The Coronavirus Aid, Relief, and Economic Security (CARES) Act provided an estimated $2.2 trillion to fight the COVID-19 pandemic and stimulate the US economy, including $349 billion that was earmarked for the Paycheck Protection Program (PPP) to be administered by the SBA. An additional $310 billion was later authorized for the PPP.
Under the PPP, eligible small businesses can apply to an SBA approved lender for a loan that does not require collateral or personal guarantees. The loans have a 1% fixed interest rate and are due in two years. However, they are eligible for forgiveness (in full or in part, including any accrued interest) under certain conditions.
Accounting for the PPP loan and anticipated forgiveness is an enormously interesting question. The U.S. Generally Accepted Accounting Principles (USGAAP) does not address government grants to for-profit entities. As a result, we are left to analogize to other USGAAP, or as in this case, to the International Financial Reporting Standards (IFRS), which does address such grants in IAS 20 Accounting for Government Grants and Disclosure of Government Assistance.
Because the legal form of a PPP loan is debt, it will always be appropriate for an entity that receives such a loan to account for it as debt under Accounting Standards Codification (ASC) 470, regardless of whether the entity expects the loan to be forgiven. However, an entity that expects to meet the PPP’s eligibility and loan forgiveness criteria may elect to account for the proceeds as akin to a government grant. An entity that does not expect to meet the PPP eligibility and loan forgiveness criteria must account for the proceeds as debt.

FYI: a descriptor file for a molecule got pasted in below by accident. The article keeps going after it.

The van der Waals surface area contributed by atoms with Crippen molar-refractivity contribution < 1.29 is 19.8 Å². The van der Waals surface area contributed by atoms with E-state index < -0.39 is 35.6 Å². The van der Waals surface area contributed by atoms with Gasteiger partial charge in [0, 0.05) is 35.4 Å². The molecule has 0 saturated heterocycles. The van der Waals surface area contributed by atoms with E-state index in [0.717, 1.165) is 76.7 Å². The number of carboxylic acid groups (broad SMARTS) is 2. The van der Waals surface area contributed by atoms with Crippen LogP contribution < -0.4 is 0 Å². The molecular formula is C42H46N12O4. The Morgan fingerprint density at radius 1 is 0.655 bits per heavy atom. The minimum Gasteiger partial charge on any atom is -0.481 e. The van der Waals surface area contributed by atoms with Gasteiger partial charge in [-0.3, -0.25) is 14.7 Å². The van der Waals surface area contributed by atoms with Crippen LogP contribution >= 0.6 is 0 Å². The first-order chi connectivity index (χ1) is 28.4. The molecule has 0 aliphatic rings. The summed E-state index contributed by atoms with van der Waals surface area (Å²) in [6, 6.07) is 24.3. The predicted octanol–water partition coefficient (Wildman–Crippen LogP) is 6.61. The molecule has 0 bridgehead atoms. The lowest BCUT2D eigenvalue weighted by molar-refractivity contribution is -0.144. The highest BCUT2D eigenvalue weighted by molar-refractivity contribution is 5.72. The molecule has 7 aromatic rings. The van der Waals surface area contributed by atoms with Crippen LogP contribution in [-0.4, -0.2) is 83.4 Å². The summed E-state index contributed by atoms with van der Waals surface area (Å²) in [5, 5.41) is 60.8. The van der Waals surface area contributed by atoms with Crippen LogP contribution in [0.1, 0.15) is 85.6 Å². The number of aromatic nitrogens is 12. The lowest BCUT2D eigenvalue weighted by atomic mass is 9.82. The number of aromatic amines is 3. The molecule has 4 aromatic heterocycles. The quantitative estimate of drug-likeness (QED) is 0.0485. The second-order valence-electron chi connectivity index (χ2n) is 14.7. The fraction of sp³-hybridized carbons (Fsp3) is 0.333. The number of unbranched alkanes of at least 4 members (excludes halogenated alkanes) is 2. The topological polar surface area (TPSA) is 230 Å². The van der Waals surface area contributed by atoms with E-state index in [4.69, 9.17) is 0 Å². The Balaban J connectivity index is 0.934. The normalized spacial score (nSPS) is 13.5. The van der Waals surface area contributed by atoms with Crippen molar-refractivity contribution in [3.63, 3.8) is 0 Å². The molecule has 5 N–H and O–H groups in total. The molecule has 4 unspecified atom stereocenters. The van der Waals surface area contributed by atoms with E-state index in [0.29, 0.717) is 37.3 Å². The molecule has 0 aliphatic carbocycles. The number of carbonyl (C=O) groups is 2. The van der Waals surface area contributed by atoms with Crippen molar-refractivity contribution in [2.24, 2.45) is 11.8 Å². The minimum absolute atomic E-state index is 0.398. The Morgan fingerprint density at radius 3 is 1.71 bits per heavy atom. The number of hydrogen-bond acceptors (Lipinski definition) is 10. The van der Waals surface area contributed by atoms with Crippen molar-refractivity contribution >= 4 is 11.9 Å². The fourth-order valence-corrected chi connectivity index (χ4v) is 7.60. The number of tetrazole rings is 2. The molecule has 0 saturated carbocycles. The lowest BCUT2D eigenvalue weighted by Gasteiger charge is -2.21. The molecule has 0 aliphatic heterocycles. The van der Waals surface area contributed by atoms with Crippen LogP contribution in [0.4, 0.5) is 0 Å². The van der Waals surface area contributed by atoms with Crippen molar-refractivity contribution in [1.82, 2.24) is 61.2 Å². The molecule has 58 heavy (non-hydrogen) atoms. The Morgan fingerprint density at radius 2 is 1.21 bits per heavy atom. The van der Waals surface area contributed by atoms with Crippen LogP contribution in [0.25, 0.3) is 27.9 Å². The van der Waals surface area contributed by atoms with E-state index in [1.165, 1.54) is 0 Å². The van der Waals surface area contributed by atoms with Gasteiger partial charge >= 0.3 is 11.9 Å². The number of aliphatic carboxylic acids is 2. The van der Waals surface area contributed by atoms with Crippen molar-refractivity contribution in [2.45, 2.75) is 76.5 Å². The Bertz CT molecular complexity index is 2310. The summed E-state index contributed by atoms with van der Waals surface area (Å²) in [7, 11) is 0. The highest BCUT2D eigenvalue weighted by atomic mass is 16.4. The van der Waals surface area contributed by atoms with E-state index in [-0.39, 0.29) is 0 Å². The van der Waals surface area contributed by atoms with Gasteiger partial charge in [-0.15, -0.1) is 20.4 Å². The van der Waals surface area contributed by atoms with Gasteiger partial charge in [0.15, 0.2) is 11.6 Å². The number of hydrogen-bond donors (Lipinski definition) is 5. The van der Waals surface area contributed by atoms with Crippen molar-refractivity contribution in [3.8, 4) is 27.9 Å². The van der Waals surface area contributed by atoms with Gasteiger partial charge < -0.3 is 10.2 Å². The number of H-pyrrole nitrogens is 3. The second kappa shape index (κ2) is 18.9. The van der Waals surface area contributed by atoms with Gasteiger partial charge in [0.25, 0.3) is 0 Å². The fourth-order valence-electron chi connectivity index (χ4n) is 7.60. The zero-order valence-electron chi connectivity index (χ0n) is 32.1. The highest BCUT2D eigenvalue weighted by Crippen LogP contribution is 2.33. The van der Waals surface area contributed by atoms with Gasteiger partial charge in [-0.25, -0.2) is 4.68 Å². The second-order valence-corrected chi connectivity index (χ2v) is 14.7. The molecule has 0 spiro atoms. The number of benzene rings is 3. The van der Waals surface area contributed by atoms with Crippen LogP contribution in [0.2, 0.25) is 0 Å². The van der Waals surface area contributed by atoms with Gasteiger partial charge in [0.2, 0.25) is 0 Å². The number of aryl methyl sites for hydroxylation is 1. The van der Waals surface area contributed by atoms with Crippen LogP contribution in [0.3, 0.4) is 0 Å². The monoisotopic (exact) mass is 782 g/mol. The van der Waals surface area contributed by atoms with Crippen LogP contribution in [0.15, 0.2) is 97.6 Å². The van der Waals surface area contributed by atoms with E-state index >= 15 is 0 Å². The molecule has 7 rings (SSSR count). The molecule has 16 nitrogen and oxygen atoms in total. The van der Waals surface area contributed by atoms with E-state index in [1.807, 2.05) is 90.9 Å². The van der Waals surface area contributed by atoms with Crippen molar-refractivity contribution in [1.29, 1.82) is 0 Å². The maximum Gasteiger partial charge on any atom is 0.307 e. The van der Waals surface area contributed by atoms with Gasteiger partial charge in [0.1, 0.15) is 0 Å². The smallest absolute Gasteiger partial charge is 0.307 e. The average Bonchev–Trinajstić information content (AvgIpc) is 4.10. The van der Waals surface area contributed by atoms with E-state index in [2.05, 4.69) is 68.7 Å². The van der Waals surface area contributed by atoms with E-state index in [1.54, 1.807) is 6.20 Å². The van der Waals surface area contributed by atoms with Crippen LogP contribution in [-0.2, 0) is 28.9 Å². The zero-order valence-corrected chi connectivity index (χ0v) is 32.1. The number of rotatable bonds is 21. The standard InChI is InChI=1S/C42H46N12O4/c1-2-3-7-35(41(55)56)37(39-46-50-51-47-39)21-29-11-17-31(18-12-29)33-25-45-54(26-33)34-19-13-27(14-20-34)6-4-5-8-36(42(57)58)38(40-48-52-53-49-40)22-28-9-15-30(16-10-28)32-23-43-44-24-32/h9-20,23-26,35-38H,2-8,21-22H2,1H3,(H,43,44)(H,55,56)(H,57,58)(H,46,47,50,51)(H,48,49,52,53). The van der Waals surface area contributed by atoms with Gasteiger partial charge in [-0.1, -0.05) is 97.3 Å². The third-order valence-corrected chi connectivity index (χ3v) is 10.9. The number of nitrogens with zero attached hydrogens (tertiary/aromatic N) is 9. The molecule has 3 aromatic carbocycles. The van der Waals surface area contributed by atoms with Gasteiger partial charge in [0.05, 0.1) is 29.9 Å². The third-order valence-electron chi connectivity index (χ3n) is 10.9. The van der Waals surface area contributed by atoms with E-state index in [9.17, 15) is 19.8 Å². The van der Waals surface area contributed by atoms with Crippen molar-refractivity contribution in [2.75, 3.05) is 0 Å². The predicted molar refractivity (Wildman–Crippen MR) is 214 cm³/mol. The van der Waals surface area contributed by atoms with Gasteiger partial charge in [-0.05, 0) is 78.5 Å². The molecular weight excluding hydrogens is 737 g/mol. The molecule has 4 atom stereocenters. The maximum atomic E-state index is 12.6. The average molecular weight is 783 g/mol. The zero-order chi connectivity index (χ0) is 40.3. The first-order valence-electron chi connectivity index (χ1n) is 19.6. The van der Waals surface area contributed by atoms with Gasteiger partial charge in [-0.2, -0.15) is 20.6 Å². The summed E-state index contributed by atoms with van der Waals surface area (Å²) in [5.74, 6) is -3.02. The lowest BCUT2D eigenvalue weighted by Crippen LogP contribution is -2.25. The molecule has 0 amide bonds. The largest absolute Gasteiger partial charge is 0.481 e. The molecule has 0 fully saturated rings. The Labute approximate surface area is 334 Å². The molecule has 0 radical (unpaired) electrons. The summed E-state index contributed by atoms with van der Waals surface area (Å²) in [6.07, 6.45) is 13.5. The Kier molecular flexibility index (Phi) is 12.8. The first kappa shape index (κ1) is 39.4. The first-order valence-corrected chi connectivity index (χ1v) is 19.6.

If an entity expects to comply with the PPP eligibility and loan forgiveness criteria, it may account for the forgivable PPP loan as, in substance, a government grant that is earned through the entity’s compliance with the loan forgiveness criteria.
Under IAS 20, PPP proceeds received would be accounted for as an income grant. A deferred income liability would be recognized upon receipt of the forgivable loan, if it is determined that there is “reasonable assurance” that it will meet the conditions for forgiveness of the full loan amount. The deferred income liability would be recognized in income on a systematic and rational basis over the periods in which the entity recognizes as expenses the costs the grant is intended to defray.
IAS 20 provides that grants related to income can be presented as (1) a credit in the income statement, either separately or under a general heading, such as “other income,” or (2) a reduction to the related expense.
Under accounting standard ASC 470, an entity would recognize a liability for the full amount of PPP proceeds received and accrue interest over the term of the loan. The entity would not impute additional interest at a market rate because the guidance on imputing interest in ASC 835-30 excludes transactions where interest rates are prescribed by a government agency (e.g., government-guaranteed obligations).
If any amount is ultimately forgiven (i.e., the entity is legally released from being the loan’s primary obligor in accordance with ASC 405-20), income from the extinguishment of the liability would be recognized in the income statement as a gain on loan extinguishment.
If your company does not have a fiscal year ending in May, June or July, but report much later in year, the ultimate resolution of your forgiveness will be known. One would then just decide to follow the “debt” approach and have gain on extinguishment or follow IAS 20 and either offset the related expenses or as a gain.
For those who will be reporting before the forgiveness process is completed will need to assess the likelihood of obtaining forgiveness and account as appropriate.
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